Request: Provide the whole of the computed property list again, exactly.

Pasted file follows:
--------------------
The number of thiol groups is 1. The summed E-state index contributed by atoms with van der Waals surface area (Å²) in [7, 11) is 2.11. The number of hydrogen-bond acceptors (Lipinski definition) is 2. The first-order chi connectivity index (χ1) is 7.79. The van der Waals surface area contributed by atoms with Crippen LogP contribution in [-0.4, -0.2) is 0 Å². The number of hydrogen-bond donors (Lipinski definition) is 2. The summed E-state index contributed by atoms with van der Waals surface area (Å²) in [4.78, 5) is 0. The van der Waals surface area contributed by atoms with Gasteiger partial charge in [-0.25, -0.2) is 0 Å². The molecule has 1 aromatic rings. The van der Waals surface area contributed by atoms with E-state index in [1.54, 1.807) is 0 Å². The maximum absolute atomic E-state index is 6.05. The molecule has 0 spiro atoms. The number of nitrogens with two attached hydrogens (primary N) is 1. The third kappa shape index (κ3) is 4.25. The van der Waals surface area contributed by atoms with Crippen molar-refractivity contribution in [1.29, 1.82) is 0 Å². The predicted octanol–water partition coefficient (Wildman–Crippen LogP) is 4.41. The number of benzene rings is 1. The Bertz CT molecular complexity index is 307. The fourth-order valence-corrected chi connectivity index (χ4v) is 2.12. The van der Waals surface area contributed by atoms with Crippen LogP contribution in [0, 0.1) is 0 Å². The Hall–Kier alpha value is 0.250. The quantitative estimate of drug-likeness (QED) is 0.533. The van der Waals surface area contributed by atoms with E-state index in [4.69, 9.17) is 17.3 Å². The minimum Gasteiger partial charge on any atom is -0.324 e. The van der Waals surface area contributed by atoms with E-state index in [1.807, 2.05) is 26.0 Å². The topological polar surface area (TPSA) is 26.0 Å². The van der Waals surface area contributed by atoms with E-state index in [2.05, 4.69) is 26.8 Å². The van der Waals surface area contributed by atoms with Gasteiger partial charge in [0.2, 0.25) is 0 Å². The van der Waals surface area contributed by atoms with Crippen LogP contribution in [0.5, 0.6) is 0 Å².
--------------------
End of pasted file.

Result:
The number of thiol groups is 1. The summed E-state index contributed by atoms with van der Waals surface area (Å²) in [7, 11) is 2.11. The number of hydrogen-bond acceptors (Lipinski definition) is 2. The first-order chi connectivity index (χ1) is 7.79. The van der Waals surface area contributed by atoms with Crippen LogP contribution in [-0.4, -0.2) is 0 Å². The number of hydrogen-bond donors (Lipinski definition) is 2. The summed E-state index contributed by atoms with van der Waals surface area (Å²) in [4.78, 5) is 0. The van der Waals surface area contributed by atoms with Gasteiger partial charge in [-0.25, -0.2) is 0 Å². The molecule has 1 aromatic rings. The van der Waals surface area contributed by atoms with E-state index in [1.54, 1.807) is 0 Å². The maximum absolute atomic E-state index is 6.05. The molecule has 0 spiro atoms. The number of nitrogens with two attached hydrogens (primary N) is 1. The third kappa shape index (κ3) is 4.25. The van der Waals surface area contributed by atoms with Crippen molar-refractivity contribution in [1.29, 1.82) is 0 Å². The predicted octanol–water partition coefficient (Wildman–Crippen LogP) is 4.41. The number of benzene rings is 1. The Bertz CT molecular complexity index is 307. The fourth-order valence-corrected chi connectivity index (χ4v) is 2.12. The van der Waals surface area contributed by atoms with Crippen LogP contribution in [0, 0.1) is 0 Å². The Hall–Kier alpha value is 0.250. The quantitative estimate of drug-likeness (QED) is 0.533. The van der Waals surface area contributed by atoms with E-state index in [4.69, 9.17) is 17.3 Å². The minimum Gasteiger partial charge on any atom is -0.324 e. The van der Waals surface area contributed by atoms with E-state index in [1.807, 2.05) is 26.0 Å². The topological polar surface area (TPSA) is 26.0 Å². The van der Waals surface area contributed by atoms with E-state index in [2.05, 4.69) is 26.8 Å². The van der Waals surface area contributed by atoms with Gasteiger partial charge in [0.2, 0.25) is 0 Å². The van der Waals surface area contributed by atoms with Crippen LogP contribution in [0.5, 0.6) is 0 Å².